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From the blog

Transaction Flooding

Over the past several months, there have been periodic “tests”  (some would say attacks) on the bitcoin network where someone has been intentionally sending huge numbers of very small, low fee transactions.  This flood of transactions exceeds the current 1 MB per block limit for miners.  Over the last week or so, these floods have become more severe.

With more transactions being sent than can be mined within the 1MB block limit, low fee transactions get backed up and form a big traffic jam in RAM memory of all the bitcoin nodes.   This huge increase in the node ‘mempool’, fills up the RAM memory and if it gets too full the node slows down and gets behind on blocks.  Nodes are designed to keep relaying unconfirmed transactions, so the spam can stay circulating among nodes for days.  It can take hours to days for the flooded transactions to clear out.   If the clog up is really bad, the node may just freeze-up until it is reset.

As a temporary measure, restarting bitcoin will clear the mempool and speed performance, but nodes constantly send each other unconfirmed transactions and the memory may eventually fill again.  There is a Restart Bitcoin button the the Web UI of V2.  Clock that and bitcoin will restart in a few minutes.

There are some settings that can help manage the flood.  It is hard to predict the exact value that are needed, but we have been using these settings recently and it seem to help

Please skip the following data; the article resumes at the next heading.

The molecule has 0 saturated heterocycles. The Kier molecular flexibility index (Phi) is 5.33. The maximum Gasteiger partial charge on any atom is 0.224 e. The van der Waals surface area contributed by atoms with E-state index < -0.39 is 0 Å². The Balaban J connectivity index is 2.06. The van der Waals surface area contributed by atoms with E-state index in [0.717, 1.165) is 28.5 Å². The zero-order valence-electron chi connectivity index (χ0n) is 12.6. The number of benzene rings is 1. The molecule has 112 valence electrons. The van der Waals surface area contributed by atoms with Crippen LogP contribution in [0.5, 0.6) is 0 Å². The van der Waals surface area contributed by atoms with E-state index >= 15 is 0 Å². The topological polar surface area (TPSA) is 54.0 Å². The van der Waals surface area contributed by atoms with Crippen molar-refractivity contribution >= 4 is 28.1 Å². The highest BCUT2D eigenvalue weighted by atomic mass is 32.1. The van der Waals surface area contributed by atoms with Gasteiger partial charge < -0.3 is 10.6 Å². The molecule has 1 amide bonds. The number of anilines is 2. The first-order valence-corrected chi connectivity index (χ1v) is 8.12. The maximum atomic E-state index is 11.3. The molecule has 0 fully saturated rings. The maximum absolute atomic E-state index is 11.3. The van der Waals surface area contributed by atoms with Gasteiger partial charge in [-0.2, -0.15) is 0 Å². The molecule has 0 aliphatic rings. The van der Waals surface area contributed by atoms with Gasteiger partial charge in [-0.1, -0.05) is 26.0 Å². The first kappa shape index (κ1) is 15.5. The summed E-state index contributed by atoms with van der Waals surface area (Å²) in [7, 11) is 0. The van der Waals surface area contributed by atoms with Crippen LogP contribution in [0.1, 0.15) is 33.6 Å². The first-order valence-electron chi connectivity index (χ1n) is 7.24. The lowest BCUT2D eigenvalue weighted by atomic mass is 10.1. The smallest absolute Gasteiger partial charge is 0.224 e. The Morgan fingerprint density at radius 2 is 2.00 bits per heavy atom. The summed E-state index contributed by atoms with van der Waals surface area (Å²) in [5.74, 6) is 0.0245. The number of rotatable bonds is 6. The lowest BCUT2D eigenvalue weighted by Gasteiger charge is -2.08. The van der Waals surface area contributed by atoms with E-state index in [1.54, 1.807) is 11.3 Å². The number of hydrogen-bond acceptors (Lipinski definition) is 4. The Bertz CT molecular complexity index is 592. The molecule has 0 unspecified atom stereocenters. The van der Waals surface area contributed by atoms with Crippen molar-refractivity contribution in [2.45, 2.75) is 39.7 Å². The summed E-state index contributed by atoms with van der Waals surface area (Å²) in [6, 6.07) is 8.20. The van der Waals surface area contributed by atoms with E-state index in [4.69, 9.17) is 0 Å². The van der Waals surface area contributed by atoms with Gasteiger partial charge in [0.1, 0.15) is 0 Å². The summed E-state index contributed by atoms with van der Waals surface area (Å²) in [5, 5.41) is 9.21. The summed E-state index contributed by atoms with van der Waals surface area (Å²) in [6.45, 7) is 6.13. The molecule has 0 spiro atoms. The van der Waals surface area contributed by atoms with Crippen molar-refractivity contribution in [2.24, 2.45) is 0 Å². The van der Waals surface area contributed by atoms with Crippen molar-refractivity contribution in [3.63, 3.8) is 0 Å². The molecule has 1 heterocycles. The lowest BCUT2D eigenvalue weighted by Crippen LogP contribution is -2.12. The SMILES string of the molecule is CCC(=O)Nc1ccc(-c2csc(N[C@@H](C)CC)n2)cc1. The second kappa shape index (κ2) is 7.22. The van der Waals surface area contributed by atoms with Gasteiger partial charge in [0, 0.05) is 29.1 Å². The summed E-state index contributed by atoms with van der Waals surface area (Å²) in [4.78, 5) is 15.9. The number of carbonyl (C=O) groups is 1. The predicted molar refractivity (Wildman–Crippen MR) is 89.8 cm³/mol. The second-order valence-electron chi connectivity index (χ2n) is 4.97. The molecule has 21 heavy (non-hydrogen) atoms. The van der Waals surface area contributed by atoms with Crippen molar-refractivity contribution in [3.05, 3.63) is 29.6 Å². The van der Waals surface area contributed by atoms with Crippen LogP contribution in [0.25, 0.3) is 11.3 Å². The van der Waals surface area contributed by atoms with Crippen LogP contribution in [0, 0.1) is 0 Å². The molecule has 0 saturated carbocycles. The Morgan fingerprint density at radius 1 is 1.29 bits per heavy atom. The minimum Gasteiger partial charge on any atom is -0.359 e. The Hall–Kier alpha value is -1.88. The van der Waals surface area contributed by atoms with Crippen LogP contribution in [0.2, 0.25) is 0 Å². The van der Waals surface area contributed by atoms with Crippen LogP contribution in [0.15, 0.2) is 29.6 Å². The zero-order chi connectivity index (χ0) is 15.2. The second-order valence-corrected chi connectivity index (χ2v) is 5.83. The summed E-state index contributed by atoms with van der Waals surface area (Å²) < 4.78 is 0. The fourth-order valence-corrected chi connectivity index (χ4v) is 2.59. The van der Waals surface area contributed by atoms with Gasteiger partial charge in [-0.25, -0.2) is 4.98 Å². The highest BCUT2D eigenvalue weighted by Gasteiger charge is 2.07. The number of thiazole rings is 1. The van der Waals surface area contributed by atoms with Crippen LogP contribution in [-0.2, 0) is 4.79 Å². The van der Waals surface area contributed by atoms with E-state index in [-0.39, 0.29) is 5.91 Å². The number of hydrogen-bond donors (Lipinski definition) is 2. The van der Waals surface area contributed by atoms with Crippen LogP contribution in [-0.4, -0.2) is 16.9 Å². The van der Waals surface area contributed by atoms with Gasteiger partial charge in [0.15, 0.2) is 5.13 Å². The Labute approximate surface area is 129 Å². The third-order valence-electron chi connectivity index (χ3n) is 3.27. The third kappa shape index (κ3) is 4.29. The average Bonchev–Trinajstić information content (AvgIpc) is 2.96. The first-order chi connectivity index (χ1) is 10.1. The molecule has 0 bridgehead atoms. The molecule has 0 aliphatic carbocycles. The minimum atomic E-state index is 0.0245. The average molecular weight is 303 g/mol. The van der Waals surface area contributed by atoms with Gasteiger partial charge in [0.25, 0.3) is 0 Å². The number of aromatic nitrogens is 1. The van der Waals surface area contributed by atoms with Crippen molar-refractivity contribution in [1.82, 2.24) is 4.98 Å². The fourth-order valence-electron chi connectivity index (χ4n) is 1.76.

These two lines can be placed in the ~.bitcoin/bitcoin.conf file and make the node reject more of the free/low-fee transactions that clog the network.  The values are adjustable, so the question is what are the best numbers.  0.00010000  means that transactions with a fee less than 0.0001 BTC  ($0.025) will not be relayed by the node initially.  However, the bitcoin protocol also gives priority to old uncleared transactions, so low fee tx may eventually be accepted by the node.  The second line limitfreerelay should help restrict that rate to 5KB per minute (current default is 15)

From SSH or Terminal window:

nano .bitcoin/bitcoin.conf

enter the lines at the bottom of the file:



save and close

ctrl X



bitcoind must be restarted for the new settings to take effect.   You can use the “Restart Bitcoin” button in the web UI, or run ./ at the command line.

The core dev team is recommending minrelaytxfee=0.00005000, but I think that may not be enough during an attack.  At present, a 10000 satoshi/KB fee is still is likely to take 3 blocks to get a first confirmation (1/2 delay).
Some good websites to visualize the network transaction status:

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